According to the Wikipedia article on Venera-D,
A lander, based on the Venera design, is also planned, capable of surviving for a long duration on the planet's surface.
The surface of Venus has temperatures of 462°C and pressures of 9.2 MPa. How can any useful payload function for more than a couple of hours in such conditions? In the near-vacuum of space, radiators can be used to get rid of excess heat, but on Venus, the atmosphere would just radiate back, so that wouldn't work. The only solution I can envisions is a giant, powerful, active refrigerator — and that would only address one of the problems. I suppose one would not only need to cool down the instruments, but also external components such as solar panels (if applicable). On the plus side, one should be able to simulate Venus conditions in a lab somewhat accurately.
Have any payloads been demonstrated (in a lab) to function for a longer time in conditions similar to the Venus surface, using active cooling with a feasible power budget? By a longer time, I mean long enough so that mission control can interact with the spacecraft, decide what to look for based on initial results, etc.; so let's say at least one month.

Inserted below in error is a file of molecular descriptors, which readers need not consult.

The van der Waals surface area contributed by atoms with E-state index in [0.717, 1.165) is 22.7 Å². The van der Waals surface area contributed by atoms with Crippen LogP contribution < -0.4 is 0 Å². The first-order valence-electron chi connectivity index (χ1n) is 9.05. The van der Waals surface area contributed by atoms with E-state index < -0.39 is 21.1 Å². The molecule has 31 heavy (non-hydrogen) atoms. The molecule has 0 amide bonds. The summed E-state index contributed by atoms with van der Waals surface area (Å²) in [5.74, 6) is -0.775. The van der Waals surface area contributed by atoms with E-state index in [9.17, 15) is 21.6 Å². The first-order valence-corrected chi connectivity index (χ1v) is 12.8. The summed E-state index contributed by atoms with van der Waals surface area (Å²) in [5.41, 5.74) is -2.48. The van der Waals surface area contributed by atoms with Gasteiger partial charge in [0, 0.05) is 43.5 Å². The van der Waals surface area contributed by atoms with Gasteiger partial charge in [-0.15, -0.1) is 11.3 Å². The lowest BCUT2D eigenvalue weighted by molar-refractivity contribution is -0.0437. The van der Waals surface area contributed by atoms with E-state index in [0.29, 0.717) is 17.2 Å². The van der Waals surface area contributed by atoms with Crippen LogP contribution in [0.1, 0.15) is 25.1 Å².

Similar question: What material properties would be necessary to shield a lander from the environment of the Venusian surface?. The other question focusses on materials, whereas I specifically ask if it has been demonstrated in a lab, considering all aspects.